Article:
Aaron Horowitz, co-founder and CEO of Sproutel. People

When doctors administer medication to their patients, a toy syringe can be attached to the robot that allows a child to mimic giving the duck medication as well. Aflac, which introduced a quacking duck in its commercials nearly two decades ago, has donated just over 4,000 of the robotic ducks to nearly 200 hospitals across the country.

Though the duck is designed to be a companion for children battling illness, hospital workers say it also gives children a way to express their emotions when their words are not readily available.

The robot includes multiple plastic emoji discs, each representing a different emotion. When a disc is placed against the duck’s chest, the robot acts out the emotion, unleashing happy chirps or uneasy moans. Abdallah calls the robot a ‘great translator.’

Now four, his son is able to express how he’s feeling with much more precision, offering his parents small details that were unavailable to them when he was younger (Savi is in his final phase — and the least intensive — of his 3-year chemotherapy plan, doctors say).”

Another Great Story:

“A young girl was afraid of IVs. So she invented a teddy bear to disguise them [Medi Teddy].” https://www.cnn.com/2019/06/13/health/iv-teddy-bear-medi-teddy-trnd/index.html

Medi Teddy is designed to conceal a bag of IV fluid, medication, or blood product from the patient.

MEDI TEDDY Website for Donations: “Donations received through this site are for the purpose of donating Medi Teddys to children from all over the world who are requesting them.  Thank you for your generosity!” https://www.medi-teddy.org

ESL Voices Lesson Plan for this post

NOTE: Lessons can also be used with native English speakers.

Level: Intermediate – Advanced


Language Skills: Reading, writing, and speaking. Vocabulary and grammar activities are included.


Time: Approximately 2 hours.


Materials: Student handout (from this lesson) and access to news article.


Objective: Students will read and discuss the article
with a focus on improving reading comprehension and improving oral skills. At the end of the lesson students will express their personal views on the topic through group work and writing.

I. Pre-Reading Activities

 Predictions: Analyzing headings and photos

Directions:  Have students  examine the titles of the post and of the actual article. After they examine the photos, ask students to create a list of  words and  ideas  that they think might be related to this article. 

II. While Reading Activities

Word Inference

Directions: Students are to infer the meanings of the words in bold taken from the article. They may use a dictionary, thesaurus, and Word Chart for assistance.

  1. Savi Abdallah was only two years old when he began undergoing chemotherapy.
  2. The little boy was so young he lacked the words to communicate.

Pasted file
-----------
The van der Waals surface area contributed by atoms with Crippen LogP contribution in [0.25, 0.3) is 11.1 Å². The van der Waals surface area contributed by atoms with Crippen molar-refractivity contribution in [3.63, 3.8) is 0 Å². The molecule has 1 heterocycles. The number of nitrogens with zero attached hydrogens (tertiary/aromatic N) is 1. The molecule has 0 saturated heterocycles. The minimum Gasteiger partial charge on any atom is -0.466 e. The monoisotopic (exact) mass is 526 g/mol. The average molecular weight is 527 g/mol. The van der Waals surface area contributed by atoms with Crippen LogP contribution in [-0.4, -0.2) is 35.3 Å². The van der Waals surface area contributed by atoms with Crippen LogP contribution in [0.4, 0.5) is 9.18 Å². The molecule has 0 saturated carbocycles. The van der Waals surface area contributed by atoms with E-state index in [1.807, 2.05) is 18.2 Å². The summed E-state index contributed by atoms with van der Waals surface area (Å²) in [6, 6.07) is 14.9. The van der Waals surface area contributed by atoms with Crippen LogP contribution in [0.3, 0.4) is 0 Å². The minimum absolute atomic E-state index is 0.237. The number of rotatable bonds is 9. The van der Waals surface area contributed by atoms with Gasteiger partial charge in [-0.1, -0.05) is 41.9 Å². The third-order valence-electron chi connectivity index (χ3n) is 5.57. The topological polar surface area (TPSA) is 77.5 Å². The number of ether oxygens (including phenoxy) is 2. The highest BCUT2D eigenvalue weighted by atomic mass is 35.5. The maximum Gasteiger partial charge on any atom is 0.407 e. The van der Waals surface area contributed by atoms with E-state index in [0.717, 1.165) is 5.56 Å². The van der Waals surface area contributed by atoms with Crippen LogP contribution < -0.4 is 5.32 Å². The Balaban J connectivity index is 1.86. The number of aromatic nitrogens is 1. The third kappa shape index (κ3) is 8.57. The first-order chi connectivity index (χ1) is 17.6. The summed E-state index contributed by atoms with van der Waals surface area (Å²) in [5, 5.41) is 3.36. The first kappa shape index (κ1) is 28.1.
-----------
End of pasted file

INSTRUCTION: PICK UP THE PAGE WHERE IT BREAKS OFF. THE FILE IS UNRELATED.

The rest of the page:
3. There were many varieties of acute pain he was experiencing.
  4. Aflac is a quacking robotic duck.
  5. The insurance company Aflac, had a partnership with robotics toy company Sproutel.
  6. Merging play with tools help doctors do their jobs.
  7. The duck can emit a series of pulses, designed to mimic a heartbeat.
  8. Aflac introduced a quacking duck in its commercials nearly two decades ago.
  9. It can be therapeutic to educate a child.
  10. Now four, his son is able to express how he’s feeling with much more precision.

Grammar Focus: Word -Recognition

Directions: Students choose the correct word to complete the sentences taken from the article. They are to choose from the options presented.

It can/was be therapeutic too/to educate a/an child or its/it can just be/bee therapeutic of/for them/they to play with an/a duck and knot/not even talk/talks about the medical aspect of/for things.

Reading Comprehension Fill-ins

Directions: Place students in groups and after they have read the entire article, have them complete the following sentencestaken from the article. They can use the words and terms from the list provided, or provide their own terms. They are to find the meanings of any new vocabulary.

To ___with the painful___of___, children often___ to develop ___strategies that either give them a sense of control in an ___environment or ___them during moments of___stress, experts say.

WORD LIST: pricks, uncertain,extreme,syringes,coping, deal, need,distract,

Discussion Questions for Comprehension /Writing

Directions: Place students in groups and have them discuss the following questions/statements. Afterwards, have the groups share their thoughts as a class. To reinforce the ideas, students can write an essay on one of the topics mentioned.

  1. In your opinion is this a good solution to help kids communicate with doctors? 
  2. Have you or anyone you know ever used an Aflac duck to help a child?
  3. Can you think of any improvements for the Aflac duck?
  4. Can you see any negative aspects to the Aflac duck? If yes, please explain.